University and Community Collaborators:
Department of Civil Engineering, Russ College of Engineering; School of Art + Design, College of Fine Arts; Sunday Creek Watershed Group, Rural Action
In Appalachian Ohio, many streams have been polluted with iron ore and other minerals running off from abandoned coal mines. Rural Action’s Sunday Creek Watershed Group and Ohio University have been working for a decade to find treatment solutions for large acid mine drainage seeps, successfully restoring seven miles of stream, but at the largest of these seeps, a new solution was needed.
OHIO civil engineering professor Dr. Guy Reifler and art professor John Sabraw devised a plan to precipitate the iron ore from the water and turn it into paint. In partnership with Rural Action Sunday Creek Watershed Coordinator, Michelle Shively, and with funding from the Sugar Bush Foundation and Ohio University alumnus Dick Dickerson, they built a pilot plant to test the technology in the Village of Corning, where rust colored water flows out into the village park stream at 1,000 gallons per minute. Professor Sabraw bakes the precipitated iron ore to different temperatures and creates an array of yellows, oranges, reds, browns and purple, which he and other artists turn into amazing art. Sabraw contracted with Gamblin Artist’s Oil Colors of Portland Oregon to create a popular limited edition of tube paints in “Reclaimed Earth Colors” created from this iron ore. Reifler and Sabraw hope to someday see a full scale water treatment plant that creates local jobs and supplies plenty of pigment for paint. See links!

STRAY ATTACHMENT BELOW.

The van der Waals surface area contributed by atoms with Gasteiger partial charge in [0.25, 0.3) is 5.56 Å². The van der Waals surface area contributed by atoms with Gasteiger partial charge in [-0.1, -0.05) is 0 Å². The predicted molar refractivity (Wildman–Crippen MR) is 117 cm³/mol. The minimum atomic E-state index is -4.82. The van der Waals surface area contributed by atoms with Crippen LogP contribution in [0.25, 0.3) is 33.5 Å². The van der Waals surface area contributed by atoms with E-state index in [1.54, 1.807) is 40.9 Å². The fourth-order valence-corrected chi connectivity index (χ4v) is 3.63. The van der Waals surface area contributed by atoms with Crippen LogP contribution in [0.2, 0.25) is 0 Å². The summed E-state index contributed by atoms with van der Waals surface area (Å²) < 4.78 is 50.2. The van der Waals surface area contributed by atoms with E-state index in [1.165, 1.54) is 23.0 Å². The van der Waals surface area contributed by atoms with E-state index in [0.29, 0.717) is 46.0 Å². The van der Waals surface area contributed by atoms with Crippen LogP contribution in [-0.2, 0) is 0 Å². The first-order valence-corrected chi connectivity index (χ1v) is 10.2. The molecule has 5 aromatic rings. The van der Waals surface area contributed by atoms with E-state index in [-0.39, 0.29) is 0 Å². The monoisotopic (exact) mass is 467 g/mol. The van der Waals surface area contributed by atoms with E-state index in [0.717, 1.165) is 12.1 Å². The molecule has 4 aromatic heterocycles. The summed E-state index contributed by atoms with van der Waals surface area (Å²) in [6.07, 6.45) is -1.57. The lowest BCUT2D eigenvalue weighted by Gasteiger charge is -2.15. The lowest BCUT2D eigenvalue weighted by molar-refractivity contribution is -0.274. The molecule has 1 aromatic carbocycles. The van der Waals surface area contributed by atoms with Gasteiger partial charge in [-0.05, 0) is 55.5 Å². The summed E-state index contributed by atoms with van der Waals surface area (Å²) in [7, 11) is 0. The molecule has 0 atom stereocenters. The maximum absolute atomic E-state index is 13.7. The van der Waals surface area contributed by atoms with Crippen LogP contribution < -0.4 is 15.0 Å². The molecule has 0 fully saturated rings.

Clean Streams: Engineer and artist collaborate to turn pollution from Ohio Waterways into paint pigment, Perspectives, Spring/Summer 2018
Appalachia's orange stain, The Post
The pollution leaking from coal mines can now be turned into paint, Fast Company, April 2018
How an artist and a scientist transform polluted water into paint, Green Matters, July 2017
Funding period: 2016/2017, 2017/2018.
Funding to date: $50,000